It’s always been a bastard genre, of dubious utility, of uncertain reliability, generally unpleasant to sift through, practiced in a great percentage of cases by amateurs and hacks — or worse: boosters and opportunists —, and inherently quick to obsolescence. Now, finally, in the age of GPS, Wi-Fi, googlemaps and lithium-ion batteries, maybe it’s time we let it go.
Here’s the thing: my publisher wants to put together a second edition of my book. The thing has earned a certain amount of acclaim, for what it is, but has not yet made it into the hands of all four million people who each year travel through the region in question, gleaning information (or not) from who knows what combination of other sources. And so the question arises: how different should the second edition be from the first?
Is it just a matter of updating phone numbers, noting changes in ownership and menu and the like, changing marketing strategies, getting the word out more effectively, or… what?
What do travelers want these days? Is Google enough? Or some combo of Google, Wikitravel, perhaps an authoritative iPhone guide app, available for download at the eminently reasonable price of $1.99, a couple of printouts from MatadorTrips, and/or whatever interpretive signage might be happened upon along the way? Plus — what the hell — a good spy thriller or a collection of Dr. Seuss stories to listen to in the car. Why bother buying a guidebook?
If it’s just for setting hot drinks on, coasters are cheaper (and often more attractive).
Traditional book publishers, it seems, still think there’s a market for books. We just have to figure out how to make the book do what it does best, they say — and leave the rest to the newer media. “We want to structure [new books] to more accurately reflect just how they can be most effectively used in the age of the internet and GPS devices,” my publisher wrote in a recent email.
So what does a book do best?
Even back when a handy bit of last year’s beta might’ve spared you some rather momentous inconvenience— i.e. you better get out of Independence, MO, by the first of May (oh, and avoid the so-called Hastings Cutoff), or by December you’re likely to be snowed in and chewing on the twice-boiled bones of your traveling companions — even back when a hand-sketched map on the back of a linen cocktail napkin was all you had to go by, it was never much of a substitute for wide-open eyes, an ingrained feeling for north, a sturdy constitution (or a big gun), and a modicum of common sense.
Personally, I’ve found myself in a number of situations in which the AAA guide to Baja or a particular water-stained bouldering guide to Joshua Tree has proven eminently more useful in the starting of a fire than as originally intended.
Not that it wouldn’t have been useful, back in the day, to know how to make words for “is the water safe to drink” in Paiute, or “I’m so sorry I stole your melons you can have my half-starved mules in exchange no worries” in Comanche. Not that it wouldn’t have been helpful to have an opinion as to how much bacon to lay in for the journey, how much flour and how much gunpowder. Or these days, just how necessary is it, really, to winterize that rental RV?
But it’s always been the traveler’s responsibility to take the guidebook, however seasoned, as just one among many sources of information (and perhaps not the best, or most up-to-the-minute).
As a traveler who prefers to ferret things out on his own, to skip the well-paved interpretive loop and instead wander off-trail in search of the overlooked and overgrown, I can’t say I’ll much lament the passing of the genre (assuming, that is, that the rumors of its demise have not been greatly exaggerated). Give me a half-decent map, a good 19th-century explorer’s narrative, a gallon of water and maybe a headlamp for good measure, and I’ll set off across the landscape giddy into the unknown. When I get that hankering for a decent Philly cheese steak or a sixer of empanadas de pino, I’ll risk altercation and embarrassment and ask a local — long before I try to hack my way to something useful through the thickets of TripAdvisor or Yelp.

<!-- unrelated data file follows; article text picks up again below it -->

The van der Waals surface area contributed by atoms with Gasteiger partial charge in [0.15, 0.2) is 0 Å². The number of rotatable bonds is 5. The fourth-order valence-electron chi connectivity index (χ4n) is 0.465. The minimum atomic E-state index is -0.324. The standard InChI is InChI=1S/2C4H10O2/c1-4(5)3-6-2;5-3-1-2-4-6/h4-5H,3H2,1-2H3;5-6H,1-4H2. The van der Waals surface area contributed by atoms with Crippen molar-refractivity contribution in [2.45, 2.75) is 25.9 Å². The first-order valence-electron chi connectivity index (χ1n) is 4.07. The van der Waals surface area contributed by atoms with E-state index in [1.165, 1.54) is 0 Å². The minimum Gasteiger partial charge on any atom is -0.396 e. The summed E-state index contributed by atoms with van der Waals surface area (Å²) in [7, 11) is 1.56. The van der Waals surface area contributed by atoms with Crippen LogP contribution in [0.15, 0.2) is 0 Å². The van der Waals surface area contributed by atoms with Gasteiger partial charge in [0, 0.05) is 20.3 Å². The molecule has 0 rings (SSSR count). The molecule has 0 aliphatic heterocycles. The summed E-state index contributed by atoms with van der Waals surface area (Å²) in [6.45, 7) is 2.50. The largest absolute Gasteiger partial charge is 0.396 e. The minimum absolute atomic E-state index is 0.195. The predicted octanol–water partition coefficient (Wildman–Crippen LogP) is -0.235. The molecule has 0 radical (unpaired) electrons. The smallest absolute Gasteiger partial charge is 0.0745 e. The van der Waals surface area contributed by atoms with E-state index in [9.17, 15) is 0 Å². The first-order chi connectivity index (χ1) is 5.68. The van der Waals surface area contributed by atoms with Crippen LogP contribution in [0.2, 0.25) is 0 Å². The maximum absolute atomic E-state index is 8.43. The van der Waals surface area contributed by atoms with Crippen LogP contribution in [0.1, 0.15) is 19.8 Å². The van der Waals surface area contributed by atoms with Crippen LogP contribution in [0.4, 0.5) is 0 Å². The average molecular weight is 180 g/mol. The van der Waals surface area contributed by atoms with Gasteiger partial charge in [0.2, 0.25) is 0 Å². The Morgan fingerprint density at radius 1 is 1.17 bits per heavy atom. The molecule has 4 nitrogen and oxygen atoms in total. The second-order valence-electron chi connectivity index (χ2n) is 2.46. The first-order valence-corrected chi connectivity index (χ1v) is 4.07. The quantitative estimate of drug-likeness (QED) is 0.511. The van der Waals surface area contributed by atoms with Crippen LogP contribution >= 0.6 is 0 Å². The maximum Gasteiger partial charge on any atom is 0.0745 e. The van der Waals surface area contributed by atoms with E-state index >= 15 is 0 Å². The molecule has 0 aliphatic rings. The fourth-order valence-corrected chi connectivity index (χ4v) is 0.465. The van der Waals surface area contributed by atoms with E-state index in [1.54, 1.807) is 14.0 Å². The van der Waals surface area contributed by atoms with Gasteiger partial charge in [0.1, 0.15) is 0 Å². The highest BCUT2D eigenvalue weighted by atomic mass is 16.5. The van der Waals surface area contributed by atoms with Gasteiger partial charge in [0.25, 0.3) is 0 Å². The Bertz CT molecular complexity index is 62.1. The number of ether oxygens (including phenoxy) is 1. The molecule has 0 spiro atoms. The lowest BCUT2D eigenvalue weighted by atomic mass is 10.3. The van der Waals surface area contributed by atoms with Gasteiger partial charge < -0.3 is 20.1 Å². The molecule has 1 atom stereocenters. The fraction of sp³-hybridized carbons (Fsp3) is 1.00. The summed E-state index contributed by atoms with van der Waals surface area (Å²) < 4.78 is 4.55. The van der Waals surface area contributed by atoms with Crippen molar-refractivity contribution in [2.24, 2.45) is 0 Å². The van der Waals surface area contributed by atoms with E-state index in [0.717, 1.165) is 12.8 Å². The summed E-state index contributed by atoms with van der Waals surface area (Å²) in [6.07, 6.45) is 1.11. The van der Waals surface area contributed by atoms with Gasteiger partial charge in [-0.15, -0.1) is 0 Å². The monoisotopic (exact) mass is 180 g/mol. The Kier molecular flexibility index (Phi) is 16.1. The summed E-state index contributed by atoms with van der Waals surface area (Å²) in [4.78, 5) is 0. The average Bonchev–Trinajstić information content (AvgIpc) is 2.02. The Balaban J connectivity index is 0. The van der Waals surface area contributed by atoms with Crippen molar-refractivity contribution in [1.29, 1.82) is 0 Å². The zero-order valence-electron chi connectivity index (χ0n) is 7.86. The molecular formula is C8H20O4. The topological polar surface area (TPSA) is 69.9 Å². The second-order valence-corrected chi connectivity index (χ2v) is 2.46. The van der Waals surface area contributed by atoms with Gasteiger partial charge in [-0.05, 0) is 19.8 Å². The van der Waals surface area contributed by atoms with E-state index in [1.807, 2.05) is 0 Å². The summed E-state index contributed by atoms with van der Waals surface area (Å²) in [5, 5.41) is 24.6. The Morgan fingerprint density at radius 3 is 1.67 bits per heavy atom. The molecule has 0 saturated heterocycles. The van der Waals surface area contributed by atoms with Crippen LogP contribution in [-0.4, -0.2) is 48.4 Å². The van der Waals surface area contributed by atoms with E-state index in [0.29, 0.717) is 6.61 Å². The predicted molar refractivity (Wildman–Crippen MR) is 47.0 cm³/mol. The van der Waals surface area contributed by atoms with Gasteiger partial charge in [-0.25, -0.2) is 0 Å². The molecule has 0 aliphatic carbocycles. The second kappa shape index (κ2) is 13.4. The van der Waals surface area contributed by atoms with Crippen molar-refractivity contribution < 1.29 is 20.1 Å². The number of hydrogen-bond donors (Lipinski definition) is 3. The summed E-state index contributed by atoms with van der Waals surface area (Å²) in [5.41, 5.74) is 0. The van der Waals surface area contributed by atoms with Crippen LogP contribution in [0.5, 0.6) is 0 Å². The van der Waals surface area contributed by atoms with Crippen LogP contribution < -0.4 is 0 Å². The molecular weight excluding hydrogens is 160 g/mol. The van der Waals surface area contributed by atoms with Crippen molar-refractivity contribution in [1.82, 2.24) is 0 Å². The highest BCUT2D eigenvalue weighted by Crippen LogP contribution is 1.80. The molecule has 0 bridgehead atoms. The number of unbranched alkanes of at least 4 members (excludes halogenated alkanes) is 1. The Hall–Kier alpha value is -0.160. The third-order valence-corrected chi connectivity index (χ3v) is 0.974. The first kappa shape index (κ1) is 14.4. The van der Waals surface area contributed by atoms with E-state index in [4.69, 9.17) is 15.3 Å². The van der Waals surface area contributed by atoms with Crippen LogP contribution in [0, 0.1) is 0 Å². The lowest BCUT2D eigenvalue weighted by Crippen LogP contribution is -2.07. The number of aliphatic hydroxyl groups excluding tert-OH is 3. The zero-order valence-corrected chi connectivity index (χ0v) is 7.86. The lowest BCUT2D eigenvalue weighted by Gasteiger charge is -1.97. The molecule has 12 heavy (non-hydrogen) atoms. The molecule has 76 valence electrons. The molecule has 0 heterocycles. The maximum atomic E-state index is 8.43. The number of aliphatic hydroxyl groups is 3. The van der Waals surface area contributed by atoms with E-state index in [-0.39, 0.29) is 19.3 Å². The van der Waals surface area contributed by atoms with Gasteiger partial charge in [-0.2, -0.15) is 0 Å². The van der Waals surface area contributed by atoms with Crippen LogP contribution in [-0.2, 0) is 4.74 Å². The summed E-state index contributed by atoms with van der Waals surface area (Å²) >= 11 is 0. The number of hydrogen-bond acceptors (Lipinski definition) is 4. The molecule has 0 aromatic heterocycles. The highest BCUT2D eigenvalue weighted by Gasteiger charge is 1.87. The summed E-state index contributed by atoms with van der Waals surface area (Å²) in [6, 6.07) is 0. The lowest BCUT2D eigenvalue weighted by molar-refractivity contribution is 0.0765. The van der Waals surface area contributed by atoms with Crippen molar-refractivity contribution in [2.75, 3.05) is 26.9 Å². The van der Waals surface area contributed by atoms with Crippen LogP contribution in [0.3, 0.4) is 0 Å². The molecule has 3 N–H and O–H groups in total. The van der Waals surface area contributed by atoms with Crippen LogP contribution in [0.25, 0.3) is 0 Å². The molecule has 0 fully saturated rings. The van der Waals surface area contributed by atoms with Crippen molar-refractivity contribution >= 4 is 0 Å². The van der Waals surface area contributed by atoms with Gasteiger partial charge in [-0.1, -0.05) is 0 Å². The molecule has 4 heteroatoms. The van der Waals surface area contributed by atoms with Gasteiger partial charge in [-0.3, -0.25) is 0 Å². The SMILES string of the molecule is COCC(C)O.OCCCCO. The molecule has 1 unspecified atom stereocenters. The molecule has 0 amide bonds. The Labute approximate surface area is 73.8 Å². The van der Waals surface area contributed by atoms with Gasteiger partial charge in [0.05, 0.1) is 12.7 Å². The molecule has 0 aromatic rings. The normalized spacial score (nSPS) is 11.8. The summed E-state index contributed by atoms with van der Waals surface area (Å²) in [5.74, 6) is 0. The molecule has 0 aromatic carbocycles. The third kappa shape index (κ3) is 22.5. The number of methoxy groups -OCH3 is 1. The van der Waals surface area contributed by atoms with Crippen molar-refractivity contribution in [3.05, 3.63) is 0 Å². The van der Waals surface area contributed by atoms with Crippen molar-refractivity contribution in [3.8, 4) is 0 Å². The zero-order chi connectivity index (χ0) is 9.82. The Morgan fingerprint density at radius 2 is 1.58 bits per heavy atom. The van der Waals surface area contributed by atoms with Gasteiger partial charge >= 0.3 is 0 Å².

As the author of an old-fashioned printed-and-bound guidebook, though, I worry. I wonder if it may finally be time to decamp. Or (gulp) to reinvent.
Across the board, the instincts of trad publishers (and really, who am I to argue?) are to go glossier, sexier, with catchy mag-style layouts and full-color photos. They want less text, fewer individual listings (where the reader might have to sort through and make a decision from a well-honed lineup), and more authoritative top-ten round-ups, more what-to-do in 24 or 36 hours — in other words, the sort of ephemera that I, personally, flip through more for the breeze it creates on my face than for the information I might take away (and then I throw it in the recycling bin).
The problem with glossy photos in a guidebook — aside from the needless redundancy, the straight representation of landscape or swimming hole or hotel facade, the real version of which I hope to see in person, for myself — is that color-printed paper is not as good for starting fires as black and white.
To quote fellow traveler and veteran freelancer Robert Earle Howells from a recent online interview: “I was always less interested in places per se than in backstories, history, legends, and people.”
For my money, this is what good travel writing works for — in whatever format, but especially that which aspires to travel with you in your handbag or your glove compartment, thus to “guide” you through new and otherwise foreign landscapes.
For me a good travel guidebook works to fill in the context of a place, to help me understand what’s at work below the surface, rather than merely to instruct me where to eat or sleep, or to provide dots for me to connect along the way.
But what do I know? I hardly ever use guidebooks. How about you?
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